DAVAO CITY—The government is slated to start the national reproduction of cattle this month to ensure the regular reproduction of the breeding stock and gradually wean the country away from imports, according to a private dairy industry leader.
Recently 60 delegates from 22 Asian countries took part in a workshop organized by the United Nations in Manila to map out national adaptation plans or NAPs, which are the main vehicles of countries for climate change adaptation including accessing climate finance. This is quite significant in the wake of US President Donald Trump’s withdrawal of America from the Paris Agreement, which binds countries to fight climate change and adapt to its effects, with enhanced support to assist developing countries to do so.
Move to expand bilateral trade ties, meet domestic demand
China has granted more access for the US-developed genetically modified (GM) crops into the domestic market, a move to carry out the commitment to expand agricultural trade with the US and also to meet domestic demand, experts noted.
The Philippine Council for Agriculture, Aquatic and Natural Resources Research and Development of the Department of Science and Technology (DOST-PCAARRD) week-long celebration of its sixth founding anniversary last month puts the spotlight on several activities, including the national Symposium on Agriculture, Aquatic and Natural Resources Research and Development (NSAARRD).
[MANILA] Global acceptance of genetically modified (GM) crops sprang back in 2016 after suffering a decline in 2015, according to estimates by the International Service for the Acquisition of Agri-Biotech Applications (ISAAA).
According to ISAAA’s Global Status of Commercialised Biotech/GM Crops: 2016, released in May, 185.10 million hectares of GM crops were planted in 2016, showing an increase from 179.70 million hectares in 2015. In 2014, the global area under GM crops was 181.50 million hectares.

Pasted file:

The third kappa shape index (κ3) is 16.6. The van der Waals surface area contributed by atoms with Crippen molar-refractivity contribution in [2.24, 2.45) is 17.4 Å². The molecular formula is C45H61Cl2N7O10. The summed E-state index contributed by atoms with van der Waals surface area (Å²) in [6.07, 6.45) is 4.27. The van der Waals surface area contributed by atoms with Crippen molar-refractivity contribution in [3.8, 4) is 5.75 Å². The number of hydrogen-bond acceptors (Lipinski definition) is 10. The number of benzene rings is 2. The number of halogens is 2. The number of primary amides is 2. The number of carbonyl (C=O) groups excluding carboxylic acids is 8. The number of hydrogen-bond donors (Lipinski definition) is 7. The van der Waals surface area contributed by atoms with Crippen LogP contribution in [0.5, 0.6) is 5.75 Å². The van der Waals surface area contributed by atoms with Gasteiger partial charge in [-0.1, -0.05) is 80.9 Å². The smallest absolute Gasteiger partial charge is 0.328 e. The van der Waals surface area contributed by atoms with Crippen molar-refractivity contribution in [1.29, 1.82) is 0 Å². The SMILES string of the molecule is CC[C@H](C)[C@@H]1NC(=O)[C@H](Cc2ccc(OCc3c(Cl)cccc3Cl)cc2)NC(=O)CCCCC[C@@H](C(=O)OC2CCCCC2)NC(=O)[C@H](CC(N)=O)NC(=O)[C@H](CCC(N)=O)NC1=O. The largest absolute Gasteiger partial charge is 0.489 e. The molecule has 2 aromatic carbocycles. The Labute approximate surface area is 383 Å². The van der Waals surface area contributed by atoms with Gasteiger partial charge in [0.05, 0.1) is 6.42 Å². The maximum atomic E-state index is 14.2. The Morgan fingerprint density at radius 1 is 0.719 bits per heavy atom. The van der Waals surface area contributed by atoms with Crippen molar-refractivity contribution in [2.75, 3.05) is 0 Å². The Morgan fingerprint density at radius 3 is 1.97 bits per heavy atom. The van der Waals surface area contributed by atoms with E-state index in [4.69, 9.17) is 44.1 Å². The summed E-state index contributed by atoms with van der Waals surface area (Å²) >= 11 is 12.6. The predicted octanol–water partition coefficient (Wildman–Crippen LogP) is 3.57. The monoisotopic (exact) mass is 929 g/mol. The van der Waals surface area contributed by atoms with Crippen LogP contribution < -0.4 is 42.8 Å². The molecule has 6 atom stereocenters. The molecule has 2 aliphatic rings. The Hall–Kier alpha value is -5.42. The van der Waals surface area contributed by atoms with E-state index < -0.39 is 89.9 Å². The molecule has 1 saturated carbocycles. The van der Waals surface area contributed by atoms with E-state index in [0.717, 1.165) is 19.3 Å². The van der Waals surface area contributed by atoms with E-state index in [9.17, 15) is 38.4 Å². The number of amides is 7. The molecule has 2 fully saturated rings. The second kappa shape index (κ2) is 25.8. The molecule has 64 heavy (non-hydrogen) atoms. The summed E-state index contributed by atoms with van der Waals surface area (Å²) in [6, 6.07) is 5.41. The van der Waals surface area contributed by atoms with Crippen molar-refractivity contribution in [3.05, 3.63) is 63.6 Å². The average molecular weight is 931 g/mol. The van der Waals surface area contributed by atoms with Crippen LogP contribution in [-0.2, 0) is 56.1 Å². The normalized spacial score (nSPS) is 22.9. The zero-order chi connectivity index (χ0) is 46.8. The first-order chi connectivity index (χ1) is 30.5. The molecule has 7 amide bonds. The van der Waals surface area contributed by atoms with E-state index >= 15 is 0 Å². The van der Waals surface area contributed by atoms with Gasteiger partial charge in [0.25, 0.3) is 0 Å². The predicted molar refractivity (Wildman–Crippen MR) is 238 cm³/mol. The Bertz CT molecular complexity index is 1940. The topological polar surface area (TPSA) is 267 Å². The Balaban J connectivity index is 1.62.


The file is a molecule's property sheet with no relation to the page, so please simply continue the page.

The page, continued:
WASHINGTON, July 20 (Xinhua) — China and the United States have reached certain consensus on agricultural cooperation during the first China-U.S. Comprehensive Economic Dialogue (CED) concluded on Wednesday.
Kampala, Uganda | ISAAC KHISA | African countries are currently having trouble releasing their biotech crops popularly known as Genetically Modified Organisms (GMO) to farmers, but scientists seem to be embracing a new strategy to ensure that there exist relevant regulatory systems.
The process mimics on the microscale the way in which Bombyx mori silkworms spin the cocoons from which natural silk is harvested.
London, Jul 19 : Researchers in the UK have helped to make microscopic versions of the cocoons spun by silkworms to store sensitive proteins technology which could be used in pharmaceuticals to treat a range of debilitating illnesses.
Science is truly an exciting field albeit a complex one to many. While we recognize the fruits and innovations that science has brought to us throughout millennia, many are still far from appreciating it. Some even fear it in the modern world. But science has no sense of resentment, and only seeks to alleviate man’s basic longing: necessity.
Scientists from the Indian Institute of Technology (IIT) in Jodhpur, have gone a step further in the quest for low-cost biofuel. The scientists have shown that oil extracted from algae can be converted into diesel by using sand from Rajasthan.
World over scientists are working on converting algae oil into biofuels (a fuel derived immediately from living matter) using different catalysts.
Genetically Modified Organism (GMO) crops now are being cultivated on 185.1 million hectares across world including the developing and the industrial countries.
Parliament on Wednesday began scrutinizing the Biotechnology and Biosafety Bill 2012, which has been on the shelves for more than three years.
The bill was first tabled in parliament in 2013 by then minister of state in charge of Planning Matia Kasaija. Its introduction drew both praise and sharp criticism from people against the introduction of genetically modified organisms (GMOs) in the country.